The company is also developing socks that when paired with an accompanying anklet, track calories burned, cadence, speed, steps, weight distribution and even walking/running technique.

A user accesses the data the smart clothes collect through Bluetooth, the widespread technology that many people use to pair headsets with their smartphones. Once the data is on the smartphone, it’s sent to cloud-based storage.

Among the biggest concerns with wearables is personal privacy, such as being recorded on Google Glass or other hard-to-detect wearables without consent.

At Capriotti’s, Smylie says he’s sensitive to such worries.

“My primary concern is keeping our guests comfortable with us using Glass in our restaurants. Whenever we do, we always disclose that they might be incidentally filmed and that it is only for training purposes,” Smylie said.


Brad DeWitt, an Android developer with Punchkick Interactive Inc., says some arguments against Glass are similar to arguments against Facebook.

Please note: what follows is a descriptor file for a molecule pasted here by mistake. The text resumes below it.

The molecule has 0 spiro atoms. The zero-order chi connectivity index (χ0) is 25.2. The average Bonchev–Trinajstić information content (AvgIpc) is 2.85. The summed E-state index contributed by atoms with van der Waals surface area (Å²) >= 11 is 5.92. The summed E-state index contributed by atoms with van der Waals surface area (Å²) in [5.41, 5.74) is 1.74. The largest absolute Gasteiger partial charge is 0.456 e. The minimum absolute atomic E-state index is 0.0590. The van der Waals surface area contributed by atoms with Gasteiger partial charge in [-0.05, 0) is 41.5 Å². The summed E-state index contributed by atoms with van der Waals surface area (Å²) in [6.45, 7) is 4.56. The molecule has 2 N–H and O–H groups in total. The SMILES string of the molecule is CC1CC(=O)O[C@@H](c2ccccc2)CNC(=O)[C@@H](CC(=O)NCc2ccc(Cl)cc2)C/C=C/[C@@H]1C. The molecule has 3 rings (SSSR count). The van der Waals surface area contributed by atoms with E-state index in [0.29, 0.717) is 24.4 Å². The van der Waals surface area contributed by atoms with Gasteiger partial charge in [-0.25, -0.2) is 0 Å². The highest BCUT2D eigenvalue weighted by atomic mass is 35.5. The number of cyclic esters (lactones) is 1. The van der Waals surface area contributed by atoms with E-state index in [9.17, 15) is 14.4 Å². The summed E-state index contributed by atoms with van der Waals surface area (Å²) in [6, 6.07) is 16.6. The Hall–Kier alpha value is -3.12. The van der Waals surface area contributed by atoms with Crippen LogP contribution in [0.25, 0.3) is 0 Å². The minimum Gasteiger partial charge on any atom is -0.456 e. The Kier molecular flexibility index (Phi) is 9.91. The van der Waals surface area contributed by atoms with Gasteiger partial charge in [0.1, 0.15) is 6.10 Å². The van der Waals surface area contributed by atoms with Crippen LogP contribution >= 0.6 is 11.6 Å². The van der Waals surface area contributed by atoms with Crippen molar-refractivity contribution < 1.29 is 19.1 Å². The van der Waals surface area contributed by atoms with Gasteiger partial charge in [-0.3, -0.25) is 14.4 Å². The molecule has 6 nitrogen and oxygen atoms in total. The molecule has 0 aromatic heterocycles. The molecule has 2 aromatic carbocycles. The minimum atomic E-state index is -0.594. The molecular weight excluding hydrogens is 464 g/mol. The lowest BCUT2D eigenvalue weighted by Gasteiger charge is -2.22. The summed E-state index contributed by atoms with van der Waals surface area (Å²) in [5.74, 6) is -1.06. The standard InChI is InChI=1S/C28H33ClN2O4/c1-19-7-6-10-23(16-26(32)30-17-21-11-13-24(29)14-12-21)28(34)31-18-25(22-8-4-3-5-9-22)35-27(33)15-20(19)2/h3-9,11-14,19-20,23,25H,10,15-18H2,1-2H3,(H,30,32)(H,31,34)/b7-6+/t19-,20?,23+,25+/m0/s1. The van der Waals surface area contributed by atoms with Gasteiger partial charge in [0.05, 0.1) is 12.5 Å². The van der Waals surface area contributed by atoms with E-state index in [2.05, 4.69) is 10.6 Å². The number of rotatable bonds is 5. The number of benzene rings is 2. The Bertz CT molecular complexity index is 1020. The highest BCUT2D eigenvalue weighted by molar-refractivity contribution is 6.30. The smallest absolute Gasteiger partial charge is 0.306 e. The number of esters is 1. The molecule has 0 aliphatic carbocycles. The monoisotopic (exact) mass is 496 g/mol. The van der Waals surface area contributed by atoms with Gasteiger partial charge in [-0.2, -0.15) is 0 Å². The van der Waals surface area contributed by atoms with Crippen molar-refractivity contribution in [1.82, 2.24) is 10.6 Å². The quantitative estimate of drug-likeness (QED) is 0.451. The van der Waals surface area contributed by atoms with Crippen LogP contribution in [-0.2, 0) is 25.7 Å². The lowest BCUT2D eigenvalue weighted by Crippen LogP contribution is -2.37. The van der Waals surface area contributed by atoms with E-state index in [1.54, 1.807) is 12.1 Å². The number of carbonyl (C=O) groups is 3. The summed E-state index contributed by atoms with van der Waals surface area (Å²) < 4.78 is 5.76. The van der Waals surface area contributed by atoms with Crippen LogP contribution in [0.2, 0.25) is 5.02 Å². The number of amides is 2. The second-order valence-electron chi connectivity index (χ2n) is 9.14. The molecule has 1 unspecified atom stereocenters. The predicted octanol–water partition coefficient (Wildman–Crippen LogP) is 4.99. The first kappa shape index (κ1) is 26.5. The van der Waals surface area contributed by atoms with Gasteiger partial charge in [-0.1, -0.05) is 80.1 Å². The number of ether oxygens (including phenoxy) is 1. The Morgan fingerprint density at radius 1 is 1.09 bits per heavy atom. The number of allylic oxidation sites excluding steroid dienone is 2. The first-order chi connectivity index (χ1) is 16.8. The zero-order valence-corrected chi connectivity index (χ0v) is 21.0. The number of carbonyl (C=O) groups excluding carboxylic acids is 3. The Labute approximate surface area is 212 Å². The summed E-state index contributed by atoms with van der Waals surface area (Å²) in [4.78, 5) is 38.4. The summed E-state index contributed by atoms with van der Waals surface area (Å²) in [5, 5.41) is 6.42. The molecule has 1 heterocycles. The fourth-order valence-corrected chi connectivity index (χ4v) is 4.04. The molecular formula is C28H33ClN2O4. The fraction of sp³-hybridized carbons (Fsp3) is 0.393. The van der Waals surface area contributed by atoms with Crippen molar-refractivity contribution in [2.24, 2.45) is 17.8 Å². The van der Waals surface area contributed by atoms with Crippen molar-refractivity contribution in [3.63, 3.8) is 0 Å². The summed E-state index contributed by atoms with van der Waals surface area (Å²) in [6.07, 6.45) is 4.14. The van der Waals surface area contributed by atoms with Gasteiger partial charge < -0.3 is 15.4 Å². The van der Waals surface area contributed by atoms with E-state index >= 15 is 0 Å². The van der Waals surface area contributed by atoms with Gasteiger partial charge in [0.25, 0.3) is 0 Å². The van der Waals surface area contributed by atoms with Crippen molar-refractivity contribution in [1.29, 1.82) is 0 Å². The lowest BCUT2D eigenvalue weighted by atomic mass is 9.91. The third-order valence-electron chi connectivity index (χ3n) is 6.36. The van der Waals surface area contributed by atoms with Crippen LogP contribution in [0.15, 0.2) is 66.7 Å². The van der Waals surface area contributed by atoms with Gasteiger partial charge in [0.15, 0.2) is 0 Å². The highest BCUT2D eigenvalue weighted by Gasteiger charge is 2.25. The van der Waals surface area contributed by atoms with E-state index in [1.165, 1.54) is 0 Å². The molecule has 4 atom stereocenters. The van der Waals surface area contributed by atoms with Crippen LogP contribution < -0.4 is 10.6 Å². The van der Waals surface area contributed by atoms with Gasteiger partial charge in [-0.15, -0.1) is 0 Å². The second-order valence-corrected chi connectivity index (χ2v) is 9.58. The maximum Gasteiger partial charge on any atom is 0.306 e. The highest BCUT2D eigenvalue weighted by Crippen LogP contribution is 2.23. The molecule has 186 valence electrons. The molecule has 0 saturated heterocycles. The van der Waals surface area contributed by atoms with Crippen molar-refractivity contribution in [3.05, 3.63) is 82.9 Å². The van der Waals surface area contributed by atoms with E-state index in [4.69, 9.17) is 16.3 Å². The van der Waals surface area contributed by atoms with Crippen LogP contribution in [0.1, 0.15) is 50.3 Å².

“With Facebook, people can actively post things to their profile, knowing full well what is thrown into the ether. With Glass, it’s much more passive,” DeWitt said, meaning that someone can be recorded by Google Glass, and the video or photo can be posted online, and the person may never know.

Fischbach said Google’s removal of a “guest mode” from Google Glass is another concern. Under the guest mode, he could allow others to try out Glass “without the fear of them possibly deleting any personal information off of Glass.”

Without the guest mode, Fischbach says a few fumbling fingers could delete a photo or even reveal a private message.

Heapsylon CEO Davide Vigano says the data collected by a user “is only available to the user that is actually driving that data to the cloud, and to us, and to the developer that has built that application. However, we do not sell user data. Period.” The data is kept only so users can access historical data and track changes over time.